Figure 2: Generation and characterization of licMAB molecules. (A–C, left) Schematic representation of antiCD33 mAb, SIRPα-antiCD33 licMAB, 2xSIRPα-antiCD33 licMAB and the corresponding light chain engineered vectors (VL, variable light chain; CL, constant light chain). (A-C, right) Size exclusion chromatography analyses of the licMABs and mAb. (D) SDS-page analysis of purified SIRPα-antiCD33 licMAB (1), 2xSIRPα-antiCD33 licMAB (2) and antiCD33 mAb (3) under reducing conditions. Bands corresponding to the heavy chain (HC) or light chain (LC) of each molecule are indicated. (E) Melting curves of antiCD33 mAb, SIRPα-antiCD33 licMAB and 2xSIRPα-antiCD33 licMAB, determined by fluorescence thermal shift (RFU, Relative Fluorescence Units). The measured melting points (Tm) of each molecule are specified.
SIRPα-antiCD33 licMAB, 2xSIRPα-antiCD33 licMAB and antiCD33 mAb were produced in Expi293F cells and purified by Protein A affinity chromatography with yields of 83.5, 67.5 and 31 mg/L of culture medium, respectively. Further purification of the proteins by size exclusion chromatography confirmed the proteins integrity with no significant aggregation, protein degradation or contamination (Figure 2A–2C). Two equimolar bands were visible in SDS-PAGE analysis for all molecules, corresponding to the computed masses of 49.0 kDa for the heavy chain and 38.7, 53.3, and 24.0 kDa for the SIRPα, 2xSIRPα and antiCD33 light chain, respectively (Figure 2D). Further measurements by fluorescence thermal shift assays revealed a melting point of 68.5°C for the antiCD33 mAb, whereas the melting temperature was reduced to 66°C when the SIRPα domain was present (Figure 2E). Taken together, these results show that licMAB molecules can be produced with a high yield and purity and that they are stable at elevated temperatures.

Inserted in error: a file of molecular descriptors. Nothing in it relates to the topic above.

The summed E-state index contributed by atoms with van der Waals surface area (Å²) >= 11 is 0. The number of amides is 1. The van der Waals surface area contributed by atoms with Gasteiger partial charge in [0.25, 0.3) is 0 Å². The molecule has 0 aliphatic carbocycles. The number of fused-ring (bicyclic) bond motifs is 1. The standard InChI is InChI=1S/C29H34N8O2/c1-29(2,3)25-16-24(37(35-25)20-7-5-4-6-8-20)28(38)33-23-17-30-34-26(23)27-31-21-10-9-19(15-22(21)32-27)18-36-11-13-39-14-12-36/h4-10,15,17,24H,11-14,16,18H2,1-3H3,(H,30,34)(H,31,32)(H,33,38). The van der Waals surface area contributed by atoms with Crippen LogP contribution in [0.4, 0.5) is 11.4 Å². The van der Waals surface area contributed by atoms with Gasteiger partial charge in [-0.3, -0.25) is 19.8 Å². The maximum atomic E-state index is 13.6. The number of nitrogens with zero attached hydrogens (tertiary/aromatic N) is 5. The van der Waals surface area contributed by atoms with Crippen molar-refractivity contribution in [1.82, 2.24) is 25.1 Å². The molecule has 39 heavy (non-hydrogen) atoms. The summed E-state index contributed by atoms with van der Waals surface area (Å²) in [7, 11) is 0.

LicMABs bind to CD33 with high affinity and weakly interact with CD47
To evaluate the ability of licMABs to bind to CD33 and CD47 antigens, four different cell lines were used. The CD33- and CD47-expressing AML cell line MOLM-13 was the main cell line used in this work. SEM, a CD33 negative, CD47 positive B-lineage Acute Lymphoid Leukemia (ALL) cell line, was used to study SIRPα-CD47 interactions independent of CD33 binding. Flp-INTM-CHO cells were stably transfected to generate CD33 or CD47 single positive cell lines (here designated as CHO_CD33 and CHO_CD47) and were used as a control for the binding studies. Notably, CD33 and CD47 expression levels differ between these cell lines (Figure 3A). CD47 is expressed 3.3-fold higher on SEM cells and 68.8-fold higher on CHO_CD47 cells than on MOLM-13 cells, and CD33 expression is 4.4-fold higher on CHO_CD33 than on MOLM-13 cells.